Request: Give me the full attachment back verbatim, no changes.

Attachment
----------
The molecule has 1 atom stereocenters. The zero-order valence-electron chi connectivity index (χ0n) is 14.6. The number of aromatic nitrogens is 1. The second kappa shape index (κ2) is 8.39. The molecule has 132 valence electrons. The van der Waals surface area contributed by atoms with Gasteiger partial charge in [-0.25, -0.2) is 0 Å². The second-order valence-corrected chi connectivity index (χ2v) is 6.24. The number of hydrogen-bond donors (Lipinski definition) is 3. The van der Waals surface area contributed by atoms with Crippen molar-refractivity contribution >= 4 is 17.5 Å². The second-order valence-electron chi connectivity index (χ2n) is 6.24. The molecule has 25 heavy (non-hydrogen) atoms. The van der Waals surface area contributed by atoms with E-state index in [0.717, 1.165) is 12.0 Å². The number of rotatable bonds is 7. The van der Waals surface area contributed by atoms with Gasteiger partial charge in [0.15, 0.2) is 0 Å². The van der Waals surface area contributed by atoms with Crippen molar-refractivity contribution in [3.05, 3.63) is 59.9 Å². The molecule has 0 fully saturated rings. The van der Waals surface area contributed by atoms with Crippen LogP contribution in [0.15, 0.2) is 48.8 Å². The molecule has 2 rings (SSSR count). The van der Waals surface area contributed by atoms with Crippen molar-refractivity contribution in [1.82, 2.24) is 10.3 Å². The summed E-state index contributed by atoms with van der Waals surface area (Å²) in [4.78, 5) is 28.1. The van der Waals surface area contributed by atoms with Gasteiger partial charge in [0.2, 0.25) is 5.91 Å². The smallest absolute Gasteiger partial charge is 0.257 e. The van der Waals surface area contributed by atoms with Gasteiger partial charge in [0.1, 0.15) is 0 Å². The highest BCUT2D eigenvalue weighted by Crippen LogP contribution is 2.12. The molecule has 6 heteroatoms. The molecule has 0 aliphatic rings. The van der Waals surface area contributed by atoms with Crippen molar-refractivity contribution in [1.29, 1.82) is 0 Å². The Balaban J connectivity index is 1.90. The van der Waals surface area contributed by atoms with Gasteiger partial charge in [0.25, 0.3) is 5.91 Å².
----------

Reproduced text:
The molecule has 1 atom stereocenters. The zero-order valence-electron chi connectivity index (χ0n) is 14.6. The number of aromatic nitrogens is 1. The second kappa shape index (κ2) is 8.39. The molecule has 132 valence electrons. The van der Waals surface area contributed by atoms with Gasteiger partial charge in [-0.25, -0.2) is 0 Å². The second-order valence-corrected chi connectivity index (χ2v) is 6.24. The number of hydrogen-bond donors (Lipinski definition) is 3. The van der Waals surface area contributed by atoms with Crippen molar-refractivity contribution >= 4 is 17.5 Å². The second-order valence-electron chi connectivity index (χ2n) is 6.24. The molecule has 25 heavy (non-hydrogen) atoms. The van der Waals surface area contributed by atoms with E-state index in [0.717, 1.165) is 12.0 Å². The number of rotatable bonds is 7. The van der Waals surface area contributed by atoms with Gasteiger partial charge in [0.15, 0.2) is 0 Å². The van der Waals surface area contributed by atoms with Crippen molar-refractivity contribution in [3.05, 3.63) is 59.9 Å². The molecule has 0 fully saturated rings. The van der Waals surface area contributed by atoms with Crippen LogP contribution in [0.15, 0.2) is 48.8 Å². The molecule has 2 rings (SSSR count). The van der Waals surface area contributed by atoms with Crippen molar-refractivity contribution in [1.82, 2.24) is 10.3 Å². The summed E-state index contributed by atoms with van der Waals surface area (Å²) in [4.78, 5) is 28.1. The van der Waals surface area contributed by atoms with Gasteiger partial charge in [0.2, 0.25) is 5.91 Å². The smallest absolute Gasteiger partial charge is 0.257 e. The van der Waals surface area contributed by atoms with Gasteiger partial charge in [0.1, 0.15) is 0 Å². The highest BCUT2D eigenvalue weighted by Crippen LogP contribution is 2.12. The molecule has 6 heteroatoms. The molecule has 0 aliphatic rings. The van der Waals surface area contributed by atoms with Crippen molar-refractivity contribution in [1.29, 1.82) is 0 Å². The Balaban J connectivity index is 1.90. The van der Waals surface area contributed by atoms with Gasteiger partial charge in [0.25, 0.3) is 5.91 Å².